PUBLISHED ON: 16 March 2020

From walking to swimming, we look at five types of exercise that you may want to try after breast cancer treatment, with some expert tips to get you started.

Running shoe

The benefits of physical activity for people with breast cancer are well known, from easing fatigue to improving mental wellbeing. But if you’re struggling with the effects of treatment, getting active is easier said than done.

Cancer exercise experty Lizzy David offers tips to get started. ‘Exercise doesn’t need to be vigorous or high-impact to provide its many health benefits,’ she says. ‘It’s important to start gently and progress slowly.’

Lizzy recommends speaking to your medical team before starting out.

Best foot forward

A brisk walk is the perfect way to increase your activity levels. All you need is a comfortable pair of shoes or trainers – and maybe a friend to keep you company. It’s the easiest form of exercise to incorporate into your daily routine.

Start slowly and build up the amount of walking you do, and pace, gradually. You could use an app for your phone to track your progress.

Walking for Health is England’s largest network of health walks.

You can also find information about walking on the NHS website

Strike a pose

Practising yoga

Yoga combines stretching, breathing and sometimes meditation to boost physical and mental wellbeing. It’s great for improving strength, flexibility and balance.

There is some evidence that practising yoga after a breast cancer diagnosis can be useful for relieving fatigue, pain, anxiety and depression.  

There are many different types of yoga.It may be vigorous or gentle, leaving you feeling full of energy or relaxed. Some styles – such as Iyengar and hatha yoga – focus on relaxation and are suitable for beginners. It’s always good to ask around for a recommendation especially if you haven’t tried yoga before. If you are unsure which style is suitable for you, speak to the yoga teacher before joining a class to get more information about what techniques are used.

Yoga can be practised in classes, one to one with a yoga teacher, or on your own at home.

Practising yoga after breast surgery is safe once you have healed from surgery and if it doesn’t cause you pain. If it’s painful, particularly to the arm or shoulder on the side of your surgery, stop doing it straight away.

Use a good quality yoga mat if practising yoga at home. This will help to cushion your joints, give you stability and prevent you from slipping.

Always check with your GP or treatment team before starting any new activity.

Watch our videos on getting started with yoga >>

The extra mile

If you want to start running and have never run before, you may want to build up to it by beginning with brisk walking. Having comfortable clothes and a good pair of running shoes is key to your comfort.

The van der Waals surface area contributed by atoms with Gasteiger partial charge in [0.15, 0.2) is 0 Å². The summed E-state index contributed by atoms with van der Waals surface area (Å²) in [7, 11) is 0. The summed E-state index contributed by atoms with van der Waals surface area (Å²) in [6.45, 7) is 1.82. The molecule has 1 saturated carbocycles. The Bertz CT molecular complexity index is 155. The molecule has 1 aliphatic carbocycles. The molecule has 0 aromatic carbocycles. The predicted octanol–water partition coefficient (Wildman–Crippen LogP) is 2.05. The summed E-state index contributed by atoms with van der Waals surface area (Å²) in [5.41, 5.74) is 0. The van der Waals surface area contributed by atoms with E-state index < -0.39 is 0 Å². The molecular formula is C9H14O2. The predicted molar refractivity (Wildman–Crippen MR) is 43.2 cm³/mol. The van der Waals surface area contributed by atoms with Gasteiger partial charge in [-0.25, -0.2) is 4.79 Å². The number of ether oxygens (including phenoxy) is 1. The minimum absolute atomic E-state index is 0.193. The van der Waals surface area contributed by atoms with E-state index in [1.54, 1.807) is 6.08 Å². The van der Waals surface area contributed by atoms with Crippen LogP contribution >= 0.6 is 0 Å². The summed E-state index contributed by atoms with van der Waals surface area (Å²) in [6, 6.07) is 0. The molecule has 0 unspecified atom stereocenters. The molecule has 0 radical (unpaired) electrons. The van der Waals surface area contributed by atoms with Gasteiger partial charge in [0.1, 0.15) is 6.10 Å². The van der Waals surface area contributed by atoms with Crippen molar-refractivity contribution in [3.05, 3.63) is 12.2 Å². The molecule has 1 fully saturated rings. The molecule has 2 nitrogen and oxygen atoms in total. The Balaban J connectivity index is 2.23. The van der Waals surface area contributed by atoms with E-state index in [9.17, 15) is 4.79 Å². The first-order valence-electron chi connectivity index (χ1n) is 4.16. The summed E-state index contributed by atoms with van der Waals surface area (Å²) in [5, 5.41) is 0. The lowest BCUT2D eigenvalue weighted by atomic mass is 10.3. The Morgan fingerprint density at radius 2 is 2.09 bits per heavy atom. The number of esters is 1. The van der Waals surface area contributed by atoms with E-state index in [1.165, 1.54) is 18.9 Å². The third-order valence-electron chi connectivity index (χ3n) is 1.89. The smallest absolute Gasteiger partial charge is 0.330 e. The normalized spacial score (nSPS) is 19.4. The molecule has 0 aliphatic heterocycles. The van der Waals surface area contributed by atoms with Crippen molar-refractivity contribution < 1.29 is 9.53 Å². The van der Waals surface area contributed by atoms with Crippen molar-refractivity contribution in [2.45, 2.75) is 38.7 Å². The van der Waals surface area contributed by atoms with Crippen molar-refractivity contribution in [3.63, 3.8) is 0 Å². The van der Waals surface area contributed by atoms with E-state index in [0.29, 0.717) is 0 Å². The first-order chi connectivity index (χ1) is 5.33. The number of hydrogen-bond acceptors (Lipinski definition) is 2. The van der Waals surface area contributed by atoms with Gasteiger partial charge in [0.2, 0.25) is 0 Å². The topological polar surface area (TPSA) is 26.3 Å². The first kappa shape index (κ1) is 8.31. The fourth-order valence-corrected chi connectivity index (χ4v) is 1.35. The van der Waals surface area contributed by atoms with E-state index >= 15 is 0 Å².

Keeping your running goal manageable will help you to stay motivated. Your goal might be a local park run or ‘couch to 5K’, or just running once around the park. All of these goals will get you exercising.

It can really help your motivation to have a running buddy. You may also want to look for beginner running groups in your area.

Make a splash

Woman in swimming pool

Whether butterfly’s your bag or you’re more of a doggy paddler, swimming is a great all-round exercise suitable for all ages. It’s low-impact, so won’t put joints under stress.

Many swimming pools have adult beginner classes and women-only sessions. Find your local pool at swimming.org

You can buy pocketed mastectomy swimwear in some high street shops, large department stores or specialist shops. For tips on choosing swimwear, try Breast Cancer Now’s information on clothing and swimwear.

Pedal power

A means of getting to work or an enjoyable family activity, cycling is a simple way to increase your activity.

A specialist cycle shop can help you choose the right bike for your budget and needs. Some workplaces operate a cycle to work scheme, which can make buying a bike and equipment more affordable. And if you have an old bike, you could think about having it serviced to make sure it’s still suitable for road use.

If you’re a beginner or getting back in the saddle, cycle training can help boost your confidence. Ask your local council what cycle training is available near you.

Try the Sustrans website for tips on getting started, road safety, bike maintenance and plenty of route maps to inspire you.

Get active, stay active

Lizzy suggests the following tips for getting and staying active:

  • List all the activities you enjoy, from walking with a friend to gardening. Don’t exclude anything.
  • Plan how you’ll deal with any barriers. For example, if you’re more tired today or feel under the weather, choose lighter activities such as walking or take it easy in your exercise class.
  • Try to exercise at a time in the day when energy levels are higher.
  • Keep an activity diary. It’s a great motivator and helps track your progress.
  • Consistency is key. Do something every day, even if it’s a few minutes of walking. No effort is ever wasted.